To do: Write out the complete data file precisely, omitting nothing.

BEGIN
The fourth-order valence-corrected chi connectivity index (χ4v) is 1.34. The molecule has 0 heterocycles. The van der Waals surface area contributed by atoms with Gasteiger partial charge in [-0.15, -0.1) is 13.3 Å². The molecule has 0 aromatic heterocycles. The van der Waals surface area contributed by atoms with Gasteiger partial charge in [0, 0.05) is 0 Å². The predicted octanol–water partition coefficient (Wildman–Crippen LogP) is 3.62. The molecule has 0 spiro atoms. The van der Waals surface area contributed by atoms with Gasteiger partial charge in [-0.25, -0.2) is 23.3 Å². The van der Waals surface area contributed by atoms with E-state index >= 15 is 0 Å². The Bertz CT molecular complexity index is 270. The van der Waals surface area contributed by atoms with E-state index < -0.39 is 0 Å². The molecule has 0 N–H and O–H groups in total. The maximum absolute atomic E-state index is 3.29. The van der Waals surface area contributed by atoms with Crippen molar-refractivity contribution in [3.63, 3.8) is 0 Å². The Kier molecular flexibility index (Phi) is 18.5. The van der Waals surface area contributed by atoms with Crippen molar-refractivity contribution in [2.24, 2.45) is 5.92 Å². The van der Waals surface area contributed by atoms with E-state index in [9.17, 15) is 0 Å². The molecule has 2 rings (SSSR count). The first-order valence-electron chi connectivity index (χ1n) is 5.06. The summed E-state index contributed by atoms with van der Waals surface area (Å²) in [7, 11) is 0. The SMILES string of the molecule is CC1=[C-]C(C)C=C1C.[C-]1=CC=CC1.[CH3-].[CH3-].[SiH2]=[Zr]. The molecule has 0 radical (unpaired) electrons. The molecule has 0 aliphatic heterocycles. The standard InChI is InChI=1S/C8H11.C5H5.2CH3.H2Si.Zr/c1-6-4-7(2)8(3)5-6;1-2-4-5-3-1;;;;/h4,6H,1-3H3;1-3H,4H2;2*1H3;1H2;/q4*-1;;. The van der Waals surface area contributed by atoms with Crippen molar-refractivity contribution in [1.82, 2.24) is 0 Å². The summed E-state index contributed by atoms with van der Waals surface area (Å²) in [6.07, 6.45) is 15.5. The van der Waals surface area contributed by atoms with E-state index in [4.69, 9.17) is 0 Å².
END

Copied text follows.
The fourth-order valence-corrected chi connectivity index (χ4v) is 1.34. The molecule has 0 heterocycles. The van der Waals surface area contributed by atoms with Gasteiger partial charge in [-0.15, -0.1) is 13.3 Å². The molecule has 0 aromatic heterocycles. The van der Waals surface area contributed by atoms with Gasteiger partial charge in [0, 0.05) is 0 Å². The predicted octanol–water partition coefficient (Wildman–Crippen LogP) is 3.62. The molecule has 0 spiro atoms. The van der Waals surface area contributed by atoms with Gasteiger partial charge in [-0.25, -0.2) is 23.3 Å². The van der Waals surface area contributed by atoms with E-state index >= 15 is 0 Å². The Bertz CT molecular complexity index is 270. The van der Waals surface area contributed by atoms with E-state index < -0.39 is 0 Å². The molecule has 0 N–H and O–H groups in total. The maximum absolute atomic E-state index is 3.29. The van der Waals surface area contributed by atoms with Crippen molar-refractivity contribution in [3.63, 3.8) is 0 Å². The Kier molecular flexibility index (Phi) is 18.5. The van der Waals surface area contributed by atoms with Crippen molar-refractivity contribution in [2.24, 2.45) is 5.92 Å². The van der Waals surface area contributed by atoms with E-state index in [9.17, 15) is 0 Å². The molecule has 2 rings (SSSR count). The first-order valence-electron chi connectivity index (χ1n) is 5.06. The summed E-state index contributed by atoms with van der Waals surface area (Å²) in [7, 11) is 0. The SMILES string of the molecule is CC1=[C-]C(C)C=C1C.[C-]1=CC=CC1.[CH3-].[CH3-].[SiH2]=[Zr]. The molecule has 0 radical (unpaired) electrons. The molecule has 0 aliphatic heterocycles. The standard InChI is InChI=1S/C8H11.C5H5.2CH3.H2Si.Zr/c1-6-4-7(2)8(3)5-6;1-2-4-5-3-1;;;;/h4,6H,1-3H3;1-3H,4H2;2*1H3;1H2;/q4*-1;;. The van der Waals surface area contributed by atoms with Crippen molar-refractivity contribution in [1.82, 2.24) is 0 Å². The summed E-state index contributed by atoms with van der Waals surface area (Å²) in [6.07, 6.45) is 15.5. The van der Waals surface area contributed by atoms with E-state index in [4.69, 9.17) is 0 Å².